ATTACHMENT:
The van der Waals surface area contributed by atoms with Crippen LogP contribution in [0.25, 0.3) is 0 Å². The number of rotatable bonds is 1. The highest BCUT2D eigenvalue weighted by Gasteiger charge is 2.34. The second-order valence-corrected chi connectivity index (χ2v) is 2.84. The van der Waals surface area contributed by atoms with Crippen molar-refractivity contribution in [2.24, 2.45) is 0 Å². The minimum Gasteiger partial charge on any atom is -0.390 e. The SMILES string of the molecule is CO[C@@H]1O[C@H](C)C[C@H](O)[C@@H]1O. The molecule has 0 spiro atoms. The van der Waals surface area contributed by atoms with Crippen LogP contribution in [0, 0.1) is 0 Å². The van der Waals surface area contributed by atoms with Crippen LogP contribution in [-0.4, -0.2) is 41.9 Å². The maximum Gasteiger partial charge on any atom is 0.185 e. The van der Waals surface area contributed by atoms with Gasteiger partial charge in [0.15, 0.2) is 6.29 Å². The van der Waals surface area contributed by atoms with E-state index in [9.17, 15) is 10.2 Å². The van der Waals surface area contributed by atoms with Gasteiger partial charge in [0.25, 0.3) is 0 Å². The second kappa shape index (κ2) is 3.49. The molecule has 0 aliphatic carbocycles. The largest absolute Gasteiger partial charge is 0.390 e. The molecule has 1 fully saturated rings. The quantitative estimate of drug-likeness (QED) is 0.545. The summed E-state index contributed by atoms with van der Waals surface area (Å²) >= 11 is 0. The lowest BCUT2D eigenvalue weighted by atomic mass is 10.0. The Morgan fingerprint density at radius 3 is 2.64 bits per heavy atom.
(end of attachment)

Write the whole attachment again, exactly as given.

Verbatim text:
The van der Waals surface area contributed by atoms with Crippen LogP contribution in [0.25, 0.3) is 0 Å². The number of rotatable bonds is 1. The highest BCUT2D eigenvalue weighted by Gasteiger charge is 2.34. The second-order valence-corrected chi connectivity index (χ2v) is 2.84. The van der Waals surface area contributed by atoms with Crippen molar-refractivity contribution in [2.24, 2.45) is 0 Å². The minimum Gasteiger partial charge on any atom is -0.390 e. The SMILES string of the molecule is CO[C@@H]1O[C@H](C)C[C@H](O)[C@@H]1O. The molecule has 0 spiro atoms. The van der Waals surface area contributed by atoms with Crippen LogP contribution in [0, 0.1) is 0 Å². The van der Waals surface area contributed by atoms with Crippen LogP contribution in [-0.4, -0.2) is 41.9 Å². The maximum Gasteiger partial charge on any atom is 0.185 e. The van der Waals surface area contributed by atoms with Gasteiger partial charge in [0.15, 0.2) is 6.29 Å². The van der Waals surface area contributed by atoms with E-state index in [9.17, 15) is 10.2 Å². The van der Waals surface area contributed by atoms with Gasteiger partial charge in [0.25, 0.3) is 0 Å². The second kappa shape index (κ2) is 3.49. The molecule has 0 aliphatic carbocycles. The largest absolute Gasteiger partial charge is 0.390 e. The molecule has 1 fully saturated rings. The quantitative estimate of drug-likeness (QED) is 0.545. The summed E-state index contributed by atoms with van der Waals surface area (Å²) >= 11 is 0. The lowest BCUT2D eigenvalue weighted by atomic mass is 10.0. The Morgan fingerprint density at radius 3 is 2.64 bits per heavy atom.